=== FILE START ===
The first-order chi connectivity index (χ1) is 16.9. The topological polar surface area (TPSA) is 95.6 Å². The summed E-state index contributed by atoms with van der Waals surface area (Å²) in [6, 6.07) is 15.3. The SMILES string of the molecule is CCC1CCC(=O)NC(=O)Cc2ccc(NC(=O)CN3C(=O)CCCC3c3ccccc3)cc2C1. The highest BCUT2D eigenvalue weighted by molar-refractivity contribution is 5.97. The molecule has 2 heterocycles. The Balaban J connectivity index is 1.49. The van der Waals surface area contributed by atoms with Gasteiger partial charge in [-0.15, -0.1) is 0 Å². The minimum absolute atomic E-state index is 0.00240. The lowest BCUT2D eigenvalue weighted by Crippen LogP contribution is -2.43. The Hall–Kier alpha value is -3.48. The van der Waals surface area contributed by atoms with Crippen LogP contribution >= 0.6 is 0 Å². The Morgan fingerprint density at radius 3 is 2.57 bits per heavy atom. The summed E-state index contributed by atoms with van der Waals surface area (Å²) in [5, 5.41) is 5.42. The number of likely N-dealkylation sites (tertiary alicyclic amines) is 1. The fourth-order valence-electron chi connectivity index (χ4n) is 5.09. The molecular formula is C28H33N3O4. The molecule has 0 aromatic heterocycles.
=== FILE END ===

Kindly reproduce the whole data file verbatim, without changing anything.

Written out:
The first-order chi connectivity index (χ1) is 16.9. The topological polar surface area (TPSA) is 95.6 Å². The summed E-state index contributed by atoms with van der Waals surface area (Å²) in [6, 6.07) is 15.3. The SMILES string of the molecule is CCC1CCC(=O)NC(=O)Cc2ccc(NC(=O)CN3C(=O)CCCC3c3ccccc3)cc2C1. The highest BCUT2D eigenvalue weighted by molar-refractivity contribution is 5.97. The molecule has 2 heterocycles. The Balaban J connectivity index is 1.49. The van der Waals surface area contributed by atoms with Gasteiger partial charge in [-0.15, -0.1) is 0 Å². The minimum absolute atomic E-state index is 0.00240. The lowest BCUT2D eigenvalue weighted by Crippen LogP contribution is -2.43. The Hall–Kier alpha value is -3.48. The van der Waals surface area contributed by atoms with Crippen LogP contribution >= 0.6 is 0 Å². The Morgan fingerprint density at radius 3 is 2.57 bits per heavy atom. The summed E-state index contributed by atoms with van der Waals surface area (Å²) in [5, 5.41) is 5.42. The number of likely N-dealkylation sites (tertiary alicyclic amines) is 1. The fourth-order valence-electron chi connectivity index (χ4n) is 5.09. The molecular formula is C28H33N3O4. The molecule has 0 aromatic heterocycles.